“the trauma myth” – part 2

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(part one be seen here)

The amazons book description states:

“Few would argue that the experience of sexual abuse is deeply traumatic for a child. But in this explosive new book, psychologist Susan Clancy reports on years of research and contends that it is not the abuse itself that causes trauma—but rather the narrative that is later imposed on the abuse experience. Clancy demonstrates that the most common feeling victims report is not fear or panic, but confusion. Because children don’t understand sexual encounters in the same ways that adults do, they normally accommodate their perpetrators— something they feel intensely ashamed about as adults. The professional assumptions about the nature of childhood trauma can harm victims by reinforcing these feelings. Survivors are thus victimized not only by their abusers but also by the industry dedicated to helping them. Path-breaking and controversial, The Trauma Myth empowers survivors to tell their own stories, and radically reshapes our understanding of abuse and its aftermath.”

The problem with this “theory” is that it confuses a lack of immediate response of a victim with a lack of harm or trauma. When trauma is defined only as stereotypical upset that leads many people to believe there was no trauma.

Some of those who sexually abuse children may enjoy terrorising them but others enjoy misusing the trust of a child, or grooming them. If complying resulted in the transformation of a parent’s persistent verbal abuse into caring words the child craves, the abuser will have trained the child to have a positive association with the harm. This is additional harm, not a reduction of harm.
This view also leads to bystanders deciding not to intercede because the child doesn’t seem to have stereotypical trauma and isn’t obviously afraid of the abuser.

What the research Clancy examines should teach those who want to help children is that we all need to understand that responses meant to help victims and survivors of sexual abuse need to be sensitive to this contrast between harm/trauma and upset.
The way people who are trying to help directly impact a child’s life can have that child preferring the harm they don’t understand to a frightening unknown. A child who has been harmed by those who supposedly care the most about their well-being may have difficulty believing that others won’t be as bad or worse. This does not mean that the sexual abuse they experienced was not in itself harmful.

Unfortunately, many people will assume that victims of sexual abuse were fully willing participants if they are more afraid of the unknown than they are of sexual abuse and cling to a sexual abuser.

Our society as a whole has serious problems in viewing any sexual abuse or rape victim who accommodates a sexual abuser as a real victim. Too many people confuse accommodation with freely given consent. Too many people have trouble viewing those who didn’t accommodate sex criminals as being real victims. This is a bit like how our society seems to have a level of disbelief surrounding domestic abuse on the basis of “if they were being hurt then why don’t they leave?”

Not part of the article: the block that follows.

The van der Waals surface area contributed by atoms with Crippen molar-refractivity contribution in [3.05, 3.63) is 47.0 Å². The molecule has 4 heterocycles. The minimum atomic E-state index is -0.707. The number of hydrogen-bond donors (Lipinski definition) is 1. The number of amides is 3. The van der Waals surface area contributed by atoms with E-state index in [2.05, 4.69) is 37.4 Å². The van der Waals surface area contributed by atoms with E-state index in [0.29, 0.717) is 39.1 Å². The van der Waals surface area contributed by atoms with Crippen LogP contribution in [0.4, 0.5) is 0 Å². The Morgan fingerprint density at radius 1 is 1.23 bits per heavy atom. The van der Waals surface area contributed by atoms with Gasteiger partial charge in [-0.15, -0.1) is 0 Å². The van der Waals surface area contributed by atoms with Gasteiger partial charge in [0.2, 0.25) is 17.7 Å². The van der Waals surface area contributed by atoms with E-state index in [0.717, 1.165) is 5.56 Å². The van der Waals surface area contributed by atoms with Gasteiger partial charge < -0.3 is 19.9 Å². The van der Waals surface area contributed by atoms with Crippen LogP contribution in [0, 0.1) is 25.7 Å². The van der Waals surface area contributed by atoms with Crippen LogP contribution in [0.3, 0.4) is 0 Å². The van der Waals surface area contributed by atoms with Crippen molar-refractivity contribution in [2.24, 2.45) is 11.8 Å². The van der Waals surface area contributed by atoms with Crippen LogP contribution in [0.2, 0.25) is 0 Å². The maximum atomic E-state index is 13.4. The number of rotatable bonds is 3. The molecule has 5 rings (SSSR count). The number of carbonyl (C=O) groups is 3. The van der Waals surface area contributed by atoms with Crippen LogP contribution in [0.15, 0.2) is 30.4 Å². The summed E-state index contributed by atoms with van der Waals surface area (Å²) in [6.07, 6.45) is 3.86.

Unfortunately it is part of the character of an abuser to not only convince the world that they are not doing anything but also to convince the victim that they deserve it, the world will blame them, the alternative is worse, that they really do love and care for them, and other such lies to manipulate the victim. This can sort of be compared to stockholm syndrome – another idea which society has issues with.

I think the best way to think of all this is that not everyone will react the same to a situration, not everyone shows the effects of trauma in the same way, and some people will actually go out of their way to hide the effects that events have had on them. But I refuse to believe for one second that this theory of child sexual abuse holds any weight, I also think that this theory is actually damaging to society; creating an atmosphere and basis for sexual predators and paedophiles to be able to get away with and even justify their crimes.

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Eye Movement Desensitization and Reprocessing

EMDR is an information processing therapy and uses an eight phase approach to address the experiential contributors of a wide range of pathologies. It attends to the past experiences that have set the groundwork for pathology, the current situations that trigger dysfunctional emotions, beliefs and sensations, and the positive experience needed to enhance future adaptive behaviors and mental health.

Basically, EMDR is a therapeutic technique in which the patient moves his or her eyes back and forth while concentrating on a problem or a traumatic memory. The therapist waves a stick or light in front of the patient and the patient is supposed to follow the moving stick or light with his or her eyes. The therapy was discovered by therapist Dr. Francine Shapiro while on a walk in the park.

Noone is really 100% sure of how EMDR actually works. A commonly proposed hypothesis is that dual attention stimulation elicits an orienting response. The orienting response is a natural response of interest and attention that is elicited when attention is drawn to a new stimulus.
Another theory is that humans naturally process memories and new informaion during REM sleep, but with traumatic memories this processing does not fully occur, leaving the memories unstored and still strongly connected to emotions and physical sensations. The idea here is that the eye movment in EMDR simulate REM sleep allowing the memory which is beng focused on to process.

However, there is a lot of empirical evidence for the effectiveness of EMDR, esspecially in the treatment of PTSD.

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